The Vibes of Mastodon

Back in December, I decided to leave Twitter and joined Mastodon: the federated social network that’s not owned by any one person or company. Shortly thereafter, I tweeted for the final time on Twitter. I had originally intended to test out several options for replacing the newly-Elon-Musk-purchased social network; but after dabbling with Post, Hive Social, and Tribel Social, I discovered that none of them really had the same “feel” as Mastodon. The “vibes” were—are—really different, and I like it.

So if you’re interested in joining Mastodon, here’s what you can expect:

It Feels like the Internet of 1999

If you remember the internet of 1999, you probably remember it feeling like the wild west: frontier town websites, scrappy discussion forums, and no algorithm guiding, gatekeeping, or filter-bubbling what you saw.

Imagine those heady times, add some better moderation, and you have Mastodon.

The spirit of old-school webrings is alive in the niche Mastodon instances that have gathered around various professions, scientific research topics, and fandoms. The spirit of discussion forums is on the platform in the way hashtags are used across the “Fediverse” (a collective name for all of the interconnected ActivityPub servers) to connect with people who are interested in the same topic across the world.

Now, this also means that you’re not spoon-fed interesting content like on big social media sites. If you’re interested in NASA, you’ll need to follow the #NASA hashtag. A lot of new users have reported the Mastodon experience being a solitary one; but that’s just because they haven’t gone looking for people and topics they are interested in.

Mastodon doesn’t need algorithms or recommendations to surface the people users want to follow; instead, we just see their posts come up in hashtags (oh, did I mention you can follow hashtags? More on that later). But in short, it feels like the old-fashioned, turn-of-the-century internet; not least of which in the way that…

It feels more cooperative

One of the first differences you’re likely to notice between posting pictures on Mastodon and posting pictures on Twitter is that people on Mastodon are much more interested in utilizing image descriptions. Not only are they a huge quality-of-life improvement for people with vision problems and slow internet, some people use them for further explanations and even extra jokes. People want others to see what they share, so they make it more accessible.

People also don’t tear other people down as much on Mastodon. In fairness, this may be a personal experience, but since there’s no algorithmic advantage to tossing off a hurtful zinger at an opponent, you’re a lot more likely to see people answering kindly, or just muting or blocking troublemakers. It makes for fewer mic drops, but it’s still nice to see such kindness and cooperation.

That cooperation also comes up in the form of hashtags. Since there’s no algorithm pushing content you’re likely to interact with, people often find others using hashtags; just like in the old days of Twitter. See a topic you want to learn more about? You can follow a hashtag just like you follow a user and see all the federated posts a server knows about with a particular hashtag in your timeline. This also means that which instance you choose doesn’t have to be particularly important, as you can follow topics and users from essentially any server from your account.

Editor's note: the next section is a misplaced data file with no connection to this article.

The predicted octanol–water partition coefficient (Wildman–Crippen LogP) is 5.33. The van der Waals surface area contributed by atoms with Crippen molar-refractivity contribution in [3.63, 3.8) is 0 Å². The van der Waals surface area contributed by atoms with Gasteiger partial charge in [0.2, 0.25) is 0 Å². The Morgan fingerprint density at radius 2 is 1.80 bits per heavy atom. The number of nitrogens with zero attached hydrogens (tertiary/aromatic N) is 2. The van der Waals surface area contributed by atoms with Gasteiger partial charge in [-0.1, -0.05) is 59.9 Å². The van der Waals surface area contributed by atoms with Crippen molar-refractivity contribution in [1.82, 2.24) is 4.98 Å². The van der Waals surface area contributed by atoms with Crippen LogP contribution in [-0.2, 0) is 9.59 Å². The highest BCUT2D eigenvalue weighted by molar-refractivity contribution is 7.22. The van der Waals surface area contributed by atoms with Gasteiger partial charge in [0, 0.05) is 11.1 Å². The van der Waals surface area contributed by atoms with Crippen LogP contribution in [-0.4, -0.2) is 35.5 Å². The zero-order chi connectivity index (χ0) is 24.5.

That cooperative nature also leads to users donating to their instance administrators to keep the site going because they like it; kind of like with public media. Some servers have a Patreon account with perks, while others simply put up a PayPal or Kofi tip jar. Compared to a big social media company that requires advertising and subscriptions to stay afloat…

It feels more solid

Early in my experience with Mastodon, I put my coding and development account on a smaller, up-and-coming server; but shortly after I joined, the massive increase in signups from people fleeing Twitter caused some uptime issues on the small, self-hosted server. In order to relieve the load, I moved the account to Universeodon, a bigger server (which interestingly also hosts George Takei‘s Mastodon presence).

The move took all of five minutes, and I didn’t lose any followers or follows. In essence, I was able to pick up exactly where I left off; I didn’t have to rebuild my network on a new server. Everyone just came with me, and it was very simple.

This gives me a lot of confidence for all of my accounts; if one server goes away, I can go to another instance. In fact, if Mastodon itself goes away, I can go to another service altogether, such as Pixelfed or Friendica (or the inevitable Mastodon fork that will inevitably be released within hours), and since it’s all based on open standards, there’s no way for a billionaire with a trollface gif to pull the rug out from under me.

In a lot of ways…

It feels like the future

Honestly, Mastodon feels like the type of social media that Starfleet would use; my instance is my starship, and it plays nice with all the other instances in the fleet (though there are a few Romulan warbirds out there that we don’t interact with since they’re trying to do devious stuff).

Maybe we won’t be using social media by then. But if we are, I hope it’s something federated and standards-based; something a single bad actor can’t destroy without our consent.

We’re building a new social internet out there. Won’t you join us?

Flipping the Bird: How to Mastodon

Last time, we talked about the options for replacing Twitter if you want to “flip the bird.” I’ve made the choice to switch to Mastodon, at least to start; and I’ve really been enjoying it. If you’d like to make the jump, even if only to try it out, I’m here to help.

First of all, you should know that, despite Mastodon’s reputation for complication, that’s really more of a messaging problem than a real problem. Don’t worry; despite a couple of hiccups and bumps in the road, it’s actually set up pretty much exactly like email. If you have set up an email account, you can set up a Mastodon account. And I’m here to help.

tl;dr: If you can understand email, you can understand Mastodon. Don’t stress about choosing a server (instance); it changes very little about how you use the network, and switching is easy and lossless if you change your mind later.

What is Mastodon?

On the surface, Mastodon looks like a capable Twitter competitor (more technically known as a “microblogging social network”). It offers a 500-character limit on text posts, the ability to upload up to four pieces of media per post, the ability to edit posts, a “feed,” hashtags, following…all the basics.

But it’s different from Twitter in one key way: Mastodon is federated. We’ll talk more about that in the next article, as well as answering some other frequently asked questions; but what you need to know now is that it is not run by or beholden to any one operator. You can access the entire social network from any server, and you can pick up and move from one server to another in seconds.

The How-To